December 4, 2018 (Everyday for Life Canada) – An article in The Ottawa Citizen, titled “Parents' bill of rights is the wrong choice for Ontario” by Amber Labelle, deserves our response, since we are fighting for parental rights in Ontario and my name is mentioned.
Labelle is concerned that the current process of consultation by the Ministry of Education may result in a Parents' Bill of Rights. Labelle argues that she has lived in the United States where parents have a bill of rights that was used to “to undermine teachers, defund public schools and harm children, especially those who identify as lesbian, gay, bisexual, transgender (LGBT) or who are questioning their orientation or gender identity.” (Where is the proof of this harm? According to the courts, there needs to be a proof of harm!) Then there is the issue of “how it would be used nor its legal standing relative to existing provincial or federal law, including the Canadian Charter of Rights and Freedoms.” This is a mere distraction from the matter.
Labelle says that we must look to America to see the ill effects of such a policy because no parents' bill of rights exists in Canada. Her argument: parents will misuse this right… How? They will withdraw their children from classes that oppose their family values. So, “Commonly avoided topics are evolution, sexual health education, the existence of climate change and human influence on climate.” The rights can also be used to avoid vaccinations and justify corporal punishment in the home. Notice that Labelle considers the issues mentioned as settled when they clearly are not. This is the big flaw of Equity Education. Its proponents push it as neutral and objective when it's not.
Who are the bad guys, according to Labelle? First, it's most parents because they will abuse the right. Second, it's the “far-right legislators; recognized hate groups such as the Alliance Defending Freedom; and anti-LGBTQ religious groups such as Focus On The Family.” Labelle makes it pretty clear: the Christian view of marriage, family and sexuality is wrong and must not enter the public school system… But, transhumanism, the belief in gender fluidity at will, has to be taught in all schools and believed by students and parents. Her view is not considered “hate speech.” Hers is the same dictatorial approach used by the Trudeau Liberal government on Canadians who disagree with their policies. The government has shut the doors to pro-life people. All candidates for the Liberal party need to support abortion. The party also compelled employers to sign a value attestation in order to access government summer job grants. Now is this not hate speech and wrong?
Labelle cites the court case of Steve Tourloukis, backed by the Parental Rights in Education Defense Fund. As chair of the Fund, it was not only I, but many parents across the province who gave donations to pay for the case. Their voices must be heard. In court, the arguments against Dr. Tourloukis were made by, get this, two lawyers from the Attorney General of Ontario, two lawyers from the Hamilton-Wentworth District School Board and two lawyers from the Elementary Teachers of Ontario. Six lawyers were present to make sure that Tourloukis' parental rights and those of every parent in Canada, would be undermined. They used a pile of taxpayer money to fight taxpayers…and not only Christian taxpayers. Nevertheless, the court decision both by the lower and the appeal courts made it clear that parents do have rights and that those rights must be balanced against other rights. Although Tourloukis lost, the ruling was not one that totally overruled parental rights over provincial Equity and inclusive Education. To even suggest as Labelle does that this is the case is not accurate.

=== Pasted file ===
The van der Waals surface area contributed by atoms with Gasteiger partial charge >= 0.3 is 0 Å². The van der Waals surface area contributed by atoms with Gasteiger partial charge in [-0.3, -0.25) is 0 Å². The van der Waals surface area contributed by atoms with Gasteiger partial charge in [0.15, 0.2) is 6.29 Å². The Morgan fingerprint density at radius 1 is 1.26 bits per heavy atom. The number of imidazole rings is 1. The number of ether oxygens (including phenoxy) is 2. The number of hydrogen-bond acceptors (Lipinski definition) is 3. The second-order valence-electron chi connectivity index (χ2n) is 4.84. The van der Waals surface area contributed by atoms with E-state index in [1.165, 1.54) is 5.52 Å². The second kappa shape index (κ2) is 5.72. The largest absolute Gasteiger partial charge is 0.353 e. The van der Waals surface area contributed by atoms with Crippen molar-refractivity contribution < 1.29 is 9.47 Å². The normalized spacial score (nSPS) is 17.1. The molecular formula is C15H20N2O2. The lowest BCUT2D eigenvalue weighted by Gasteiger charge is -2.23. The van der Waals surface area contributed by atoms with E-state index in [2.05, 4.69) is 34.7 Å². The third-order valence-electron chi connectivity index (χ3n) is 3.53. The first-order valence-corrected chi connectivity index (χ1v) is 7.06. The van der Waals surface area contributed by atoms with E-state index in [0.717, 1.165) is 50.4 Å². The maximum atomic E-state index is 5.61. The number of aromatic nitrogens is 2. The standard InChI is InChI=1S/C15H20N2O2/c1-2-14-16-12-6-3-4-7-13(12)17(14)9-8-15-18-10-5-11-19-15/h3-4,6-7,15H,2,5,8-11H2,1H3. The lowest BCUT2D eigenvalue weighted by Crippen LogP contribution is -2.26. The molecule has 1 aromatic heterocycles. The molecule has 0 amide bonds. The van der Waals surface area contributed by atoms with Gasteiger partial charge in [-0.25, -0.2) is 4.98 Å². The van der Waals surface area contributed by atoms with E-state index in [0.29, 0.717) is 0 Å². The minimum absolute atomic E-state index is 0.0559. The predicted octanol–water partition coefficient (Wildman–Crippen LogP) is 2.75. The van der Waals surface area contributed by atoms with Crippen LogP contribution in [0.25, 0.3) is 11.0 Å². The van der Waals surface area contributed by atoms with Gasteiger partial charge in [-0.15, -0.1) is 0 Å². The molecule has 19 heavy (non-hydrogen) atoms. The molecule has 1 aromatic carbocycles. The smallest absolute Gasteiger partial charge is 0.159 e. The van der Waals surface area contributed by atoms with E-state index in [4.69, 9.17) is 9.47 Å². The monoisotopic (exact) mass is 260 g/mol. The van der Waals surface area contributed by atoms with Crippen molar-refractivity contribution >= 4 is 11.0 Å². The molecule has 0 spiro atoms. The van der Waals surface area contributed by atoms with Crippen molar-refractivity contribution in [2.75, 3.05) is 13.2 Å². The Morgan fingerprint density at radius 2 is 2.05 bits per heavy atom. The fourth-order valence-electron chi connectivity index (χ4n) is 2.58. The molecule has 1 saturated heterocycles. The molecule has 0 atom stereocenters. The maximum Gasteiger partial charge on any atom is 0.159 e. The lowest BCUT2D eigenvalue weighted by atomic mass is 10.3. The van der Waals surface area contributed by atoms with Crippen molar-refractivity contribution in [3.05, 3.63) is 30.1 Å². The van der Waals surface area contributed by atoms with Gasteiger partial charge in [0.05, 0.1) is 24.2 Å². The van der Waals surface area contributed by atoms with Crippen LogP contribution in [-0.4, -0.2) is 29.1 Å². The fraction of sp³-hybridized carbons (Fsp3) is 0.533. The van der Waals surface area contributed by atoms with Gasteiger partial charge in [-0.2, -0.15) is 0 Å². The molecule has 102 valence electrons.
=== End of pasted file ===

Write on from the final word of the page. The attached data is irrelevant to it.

It is also a mistake to scare Ontarians into thinking that if parents have real choice in education then this freedom will destroy the public school system. The opposite is actually true: more choices and competition will make for a stronger educational system. The separate schools have made the public schools better than they would be without them. Competition is good. But of course if the agenda is to put an end to alternative choices in education, such as homeschooling, charter schools, private schools and Christian schools, then you argue as Labelle does that having a say or a choice is bad. It's not. The public system should not have a monopoly on education. This is a misguided strategy not based on democracy nor in keeping with the spirit of Canadian history and law.
Parents should make their voices heard by supporting a parental rights bill. If Labelle wants to truly “create a future where all children can thrive” then it must include others' views about education, not just those of the current or future governments. Forcing students to be taught an ideology is not true diversity; it's dictatorial! She wants rights for parents with a gender-confused child but not the same rights for parents with a gender-non-confused child. Look, my experience is that parents want all children to be safe and protected.
Sections 2 and 3 of Article 26 of the Universal Declaration of Human Rights state: “Education shall be directed to the full development of the human personality and to the strengthening of respect for human rights and fundamental freedoms. It shall promote understanding, tolerance and friendship among all nations, racial or religious groups, and shall further the activities of the United Nations for the maintenance of peace.” And “Parents have a prior right to choose the kind of education that shall be given to their children.” In Canada, both laws at the federal and provincial levels, including Equity Education, should support this declaration. A bill of rights for parents is a way to achieve this goal. It's the right choice for Ontario and Canada.
Published with permission from Everyday for Life Canada.